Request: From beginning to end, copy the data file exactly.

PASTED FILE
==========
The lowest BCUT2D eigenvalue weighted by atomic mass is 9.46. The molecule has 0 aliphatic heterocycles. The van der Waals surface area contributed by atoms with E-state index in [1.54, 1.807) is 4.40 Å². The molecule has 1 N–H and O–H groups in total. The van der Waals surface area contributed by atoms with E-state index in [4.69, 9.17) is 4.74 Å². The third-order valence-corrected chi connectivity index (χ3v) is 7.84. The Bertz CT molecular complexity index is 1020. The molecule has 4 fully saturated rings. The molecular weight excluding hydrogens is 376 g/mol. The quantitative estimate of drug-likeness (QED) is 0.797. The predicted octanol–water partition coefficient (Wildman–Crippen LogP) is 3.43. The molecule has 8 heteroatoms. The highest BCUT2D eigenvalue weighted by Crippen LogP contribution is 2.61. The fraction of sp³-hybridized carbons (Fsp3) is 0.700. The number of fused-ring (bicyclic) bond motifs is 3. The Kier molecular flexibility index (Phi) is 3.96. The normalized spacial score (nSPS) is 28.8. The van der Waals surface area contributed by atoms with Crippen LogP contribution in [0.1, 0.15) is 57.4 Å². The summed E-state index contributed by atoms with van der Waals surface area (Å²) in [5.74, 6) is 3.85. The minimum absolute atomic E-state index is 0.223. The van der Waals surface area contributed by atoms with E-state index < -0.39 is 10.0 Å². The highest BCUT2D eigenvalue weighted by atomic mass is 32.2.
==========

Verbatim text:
The lowest BCUT2D eigenvalue weighted by atomic mass is 9.46. The molecule has 0 aliphatic heterocycles. The van der Waals surface area contributed by atoms with E-state index in [1.54, 1.807) is 4.40 Å². The molecule has 1 N–H and O–H groups in total. The van der Waals surface area contributed by atoms with E-state index in [4.69, 9.17) is 4.74 Å². The third-order valence-corrected chi connectivity index (χ3v) is 7.84. The Bertz CT molecular complexity index is 1020. The molecule has 4 fully saturated rings. The molecular weight excluding hydrogens is 376 g/mol. The quantitative estimate of drug-likeness (QED) is 0.797. The predicted octanol–water partition coefficient (Wildman–Crippen LogP) is 3.43. The molecule has 8 heteroatoms. The highest BCUT2D eigenvalue weighted by Crippen LogP contribution is 2.61. The fraction of sp³-hybridized carbons (Fsp3) is 0.700. The number of fused-ring (bicyclic) bond motifs is 3. The Kier molecular flexibility index (Phi) is 3.96. The normalized spacial score (nSPS) is 28.8. The van der Waals surface area contributed by atoms with Crippen LogP contribution in [0.1, 0.15) is 57.4 Å². The summed E-state index contributed by atoms with van der Waals surface area (Å²) in [5.74, 6) is 3.85. The minimum absolute atomic E-state index is 0.223. The van der Waals surface area contributed by atoms with E-state index < -0.39 is 10.0 Å². The highest BCUT2D eigenvalue weighted by atomic mass is 32.2.